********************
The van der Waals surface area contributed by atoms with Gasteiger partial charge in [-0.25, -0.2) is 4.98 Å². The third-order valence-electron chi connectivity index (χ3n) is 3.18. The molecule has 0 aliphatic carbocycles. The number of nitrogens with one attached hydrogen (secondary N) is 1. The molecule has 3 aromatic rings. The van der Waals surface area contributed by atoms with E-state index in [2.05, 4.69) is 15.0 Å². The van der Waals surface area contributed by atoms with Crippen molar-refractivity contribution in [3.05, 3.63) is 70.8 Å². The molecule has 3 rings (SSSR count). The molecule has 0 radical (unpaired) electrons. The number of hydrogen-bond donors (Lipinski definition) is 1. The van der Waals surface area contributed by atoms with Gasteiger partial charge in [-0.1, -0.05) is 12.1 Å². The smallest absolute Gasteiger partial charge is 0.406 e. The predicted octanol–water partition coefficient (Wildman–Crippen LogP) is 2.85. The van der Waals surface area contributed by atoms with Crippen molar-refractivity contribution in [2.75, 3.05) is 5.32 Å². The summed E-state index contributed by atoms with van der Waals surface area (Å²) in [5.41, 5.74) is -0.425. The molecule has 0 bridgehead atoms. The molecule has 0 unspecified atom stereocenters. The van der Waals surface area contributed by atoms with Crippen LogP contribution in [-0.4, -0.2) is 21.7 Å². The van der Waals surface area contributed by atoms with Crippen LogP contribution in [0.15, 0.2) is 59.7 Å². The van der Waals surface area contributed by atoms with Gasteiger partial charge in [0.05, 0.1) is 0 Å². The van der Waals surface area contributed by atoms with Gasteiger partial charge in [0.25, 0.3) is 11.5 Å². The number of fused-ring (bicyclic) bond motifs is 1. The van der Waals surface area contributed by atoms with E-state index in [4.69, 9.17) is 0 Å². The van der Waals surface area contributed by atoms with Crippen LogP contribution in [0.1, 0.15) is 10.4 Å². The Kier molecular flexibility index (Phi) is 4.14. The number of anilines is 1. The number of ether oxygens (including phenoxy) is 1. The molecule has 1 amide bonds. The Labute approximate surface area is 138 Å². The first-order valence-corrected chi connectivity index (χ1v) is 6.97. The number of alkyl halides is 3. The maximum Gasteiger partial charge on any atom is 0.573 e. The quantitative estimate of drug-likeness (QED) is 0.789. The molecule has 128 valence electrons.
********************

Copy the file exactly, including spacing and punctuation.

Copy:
The van der Waals surface area contributed by atoms with Gasteiger partial charge in [-0.25, -0.2) is 4.98 Å². The third-order valence-electron chi connectivity index (χ3n) is 3.18. The molecule has 0 aliphatic carbocycles. The number of nitrogens with one attached hydrogen (secondary N) is 1. The molecule has 3 aromatic rings. The van der Waals surface area contributed by atoms with E-state index in [2.05, 4.69) is 15.0 Å². The van der Waals surface area contributed by atoms with Crippen molar-refractivity contribution in [3.05, 3.63) is 70.8 Å². The molecule has 3 rings (SSSR count). The molecule has 0 radical (unpaired) electrons. The number of hydrogen-bond donors (Lipinski definition) is 1. The van der Waals surface area contributed by atoms with Gasteiger partial charge in [-0.1, -0.05) is 12.1 Å². The smallest absolute Gasteiger partial charge is 0.406 e. The predicted octanol–water partition coefficient (Wildman–Crippen LogP) is 2.85. The van der Waals surface area contributed by atoms with Crippen molar-refractivity contribution in [2.75, 3.05) is 5.32 Å². The summed E-state index contributed by atoms with van der Waals surface area (Å²) in [5.41, 5.74) is -0.425. The molecule has 0 bridgehead atoms. The molecule has 0 unspecified atom stereocenters. The van der Waals surface area contributed by atoms with Crippen LogP contribution in [-0.4, -0.2) is 21.7 Å². The van der Waals surface area contributed by atoms with Crippen LogP contribution in [0.15, 0.2) is 59.7 Å². The van der Waals surface area contributed by atoms with Gasteiger partial charge in [0.05, 0.1) is 0 Å². The van der Waals surface area contributed by atoms with Gasteiger partial charge in [0.25, 0.3) is 11.5 Å². The number of fused-ring (bicyclic) bond motifs is 1. The van der Waals surface area contributed by atoms with E-state index in [4.69, 9.17) is 0 Å². The van der Waals surface area contributed by atoms with Crippen LogP contribution in [0.1, 0.15) is 10.4 Å². The Kier molecular flexibility index (Phi) is 4.14. The number of anilines is 1. The number of ether oxygens (including phenoxy) is 1. The molecule has 1 amide bonds. The Labute approximate surface area is 138 Å². The first-order valence-corrected chi connectivity index (χ1v) is 6.97. The number of alkyl halides is 3. The maximum Gasteiger partial charge on any atom is 0.573 e. The quantitative estimate of drug-likeness (QED) is 0.789. The molecule has 128 valence electrons.